Forte: Bears should ‘do what’s fair’
By SEAN JENSEN Staff Reporteremail@example.com February 3, 2011 11:02PM
Starter Matt Forte, the most productive but third-best-paid among Bears running backs, said he is relieved he doesn’t have any major health issues as he heads into the offseason. | Nam Y. Huh~AP
In terms of base salary, backups Chester Taylor and Garrett Wolfe earned more than starter Matt Forte last season, and Taylor is scheduled to make more than Forte again in 2011.
Chester Taylor $955,000 $1.275 million
Garrett Wolfe $550,000 Free agent
Matt Forte $470,000 $550,000
Updated: May 26, 2011 6:15AM
DALLAS — Bears starting running back Matt Forte didn’t pout or resist last offseason when the club signed veteran Chester Taylor on the first day of free agency.
But after he maintained his standing atop the team’s depth chart with a strong 2010 season, Forte wants the Bears to rectify the disparity in their salaries.
‘‘I appreciate Chester, and we have a good rotation going on,’’ Forte told the Sun-Times on Thursday. ‘‘But I just hope the Bears’ management and coach Lovie [Smith] get together and do what’s fair. I’m just hoping they do the right thing, but there’s really nothing I can do about it.’’
Despite disappointing numbers — Taylor averaged 2.4 yards per carry — the former Minnesota Viking provided much-needed experience behind Forte and helped solve the Bears’ short-yardage woes. After being dogged by injuries in 2009 and finishing just below 1,000 rushing yards, Forte rebounded in 2010 by averaging 4.5 yards per run, scoring nine touchdowns and finishing 10th in the NFL with 1,616 yards from scrimmage.
But Taylor collected $7 million (including bonuses) last season, and third-stringer Garrett Wolfe made $550,000.
Forte’s base salary was $470,000.
Wolfe is a free agent, and Taylor is slated to make $1.275 million in 2011 — $725,000 more than Forte.
Forte said his agent, Adisa Bakari, has had preliminary talks with the Bears. But the club may not be inclined to hand out any extensions this offseason.
There is, of course, the uncertainty of the collective-bargaining agreement. But beyond that, the Bears have other key players who could hit the open market, including defensive tackle Anthony Adams. While the Bears have been one of the more proactive teams in retaining players, especially draft picks, Forte presents a unique dilemma.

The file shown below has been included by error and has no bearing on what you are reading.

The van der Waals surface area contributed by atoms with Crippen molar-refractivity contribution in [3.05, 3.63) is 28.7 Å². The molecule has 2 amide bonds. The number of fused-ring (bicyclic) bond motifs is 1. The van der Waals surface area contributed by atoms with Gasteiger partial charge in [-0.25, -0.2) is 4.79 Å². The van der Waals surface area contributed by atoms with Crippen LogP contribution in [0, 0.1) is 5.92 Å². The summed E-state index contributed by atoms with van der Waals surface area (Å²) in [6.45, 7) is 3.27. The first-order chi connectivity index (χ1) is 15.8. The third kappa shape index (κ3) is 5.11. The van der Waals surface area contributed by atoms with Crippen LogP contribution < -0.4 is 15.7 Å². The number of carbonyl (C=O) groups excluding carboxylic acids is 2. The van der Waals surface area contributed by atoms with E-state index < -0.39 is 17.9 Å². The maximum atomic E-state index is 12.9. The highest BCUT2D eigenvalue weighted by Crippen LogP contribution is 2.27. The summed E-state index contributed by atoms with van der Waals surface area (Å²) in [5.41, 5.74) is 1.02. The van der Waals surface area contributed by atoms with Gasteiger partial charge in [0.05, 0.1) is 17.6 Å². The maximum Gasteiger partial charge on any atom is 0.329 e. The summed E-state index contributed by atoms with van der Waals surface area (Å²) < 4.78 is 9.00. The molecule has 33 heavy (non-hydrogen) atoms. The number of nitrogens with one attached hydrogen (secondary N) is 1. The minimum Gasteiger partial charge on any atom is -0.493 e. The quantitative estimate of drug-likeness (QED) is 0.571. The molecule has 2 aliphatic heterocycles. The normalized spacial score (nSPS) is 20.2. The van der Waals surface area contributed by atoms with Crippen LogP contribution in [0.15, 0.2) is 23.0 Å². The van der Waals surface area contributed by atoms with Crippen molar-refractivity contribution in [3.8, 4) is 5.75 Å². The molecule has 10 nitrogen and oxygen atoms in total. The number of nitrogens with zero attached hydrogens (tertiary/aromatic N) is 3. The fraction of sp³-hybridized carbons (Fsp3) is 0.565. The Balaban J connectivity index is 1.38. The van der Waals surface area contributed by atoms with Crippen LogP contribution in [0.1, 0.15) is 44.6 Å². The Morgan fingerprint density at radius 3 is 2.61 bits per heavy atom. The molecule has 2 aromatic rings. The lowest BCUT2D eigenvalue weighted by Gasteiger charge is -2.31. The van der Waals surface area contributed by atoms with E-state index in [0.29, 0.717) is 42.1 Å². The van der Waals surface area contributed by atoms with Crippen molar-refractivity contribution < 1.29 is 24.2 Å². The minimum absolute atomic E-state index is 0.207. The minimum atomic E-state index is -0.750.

He’s a running back, after all. It’s the one position teams typically don’t allocate lucrative contracts to because of potential injuries and potential replacements. Unlike quarterbacks and defensive and offensive tackles, for instance, productive running backs often can be found on the street or in the later rounds. The Houston Texans’ Arian Foster, the 2010 rushing champion, was undrafted.
On the other hand, Forte reinforced his standing as one of the league’s most versatile running backs and a key to the Bears’ offense. The Bears were 6-1, including the postseason, when Forte topped 80 rushing yards, and they averaged 30.6 points when he topped 100 rushing yards.
‘‘You get paid on production, and if you look at the past three years, there’s a lot of production,’’ Forte said. ‘‘They always talk about sophomore slump, but I got 1,400 [combined yards], and I had a knee injury and a hamstring [injury].’’
While he suggested there isn’t much he can do, Forte has one big move — not showing up at Halas Hall during the offseason.
The Bears pride themselves on the high attendance rate of players during voluntary workouts, as well as mandatory minicamp. But Forte could opt to skip all of it, which could slow the team’s effort to advance the offense of which he’s such an important part.
Forte is stinging from the loss to the Green Bay Packers in the NFC Championship Game. On Thursday, he spent time at the Super Bowl Media Center in Dallas.
‘‘It’s a real, real sour feeling to be that close,’’ he said. ‘‘It’s tough because you never know the next time you’re going to get that next opportunity to play to go to the Super Bowl, and you’ll never have that same team. But we have a really good defense, and we’ve got some improving to do on offense, but we continued to get better and better.’’
At least he’s got his health.
‘‘I’m just glad I don’t have to have any offseason surgery or anything,’’ Forte said. ‘‘I’m just blessed not to have a serious injury, and I look forward to being healthy next year.’’
Forte said he enjoys working out so much that he’ll only take a week off. Then he returns to the gym, and he plans to spend a significant amount of time at Bommarito Performance Systems in Florida.
‘‘I got faster last year, and I can work to get even get faster,’’ he said. ‘‘I can’t do anything but continue to get better.’’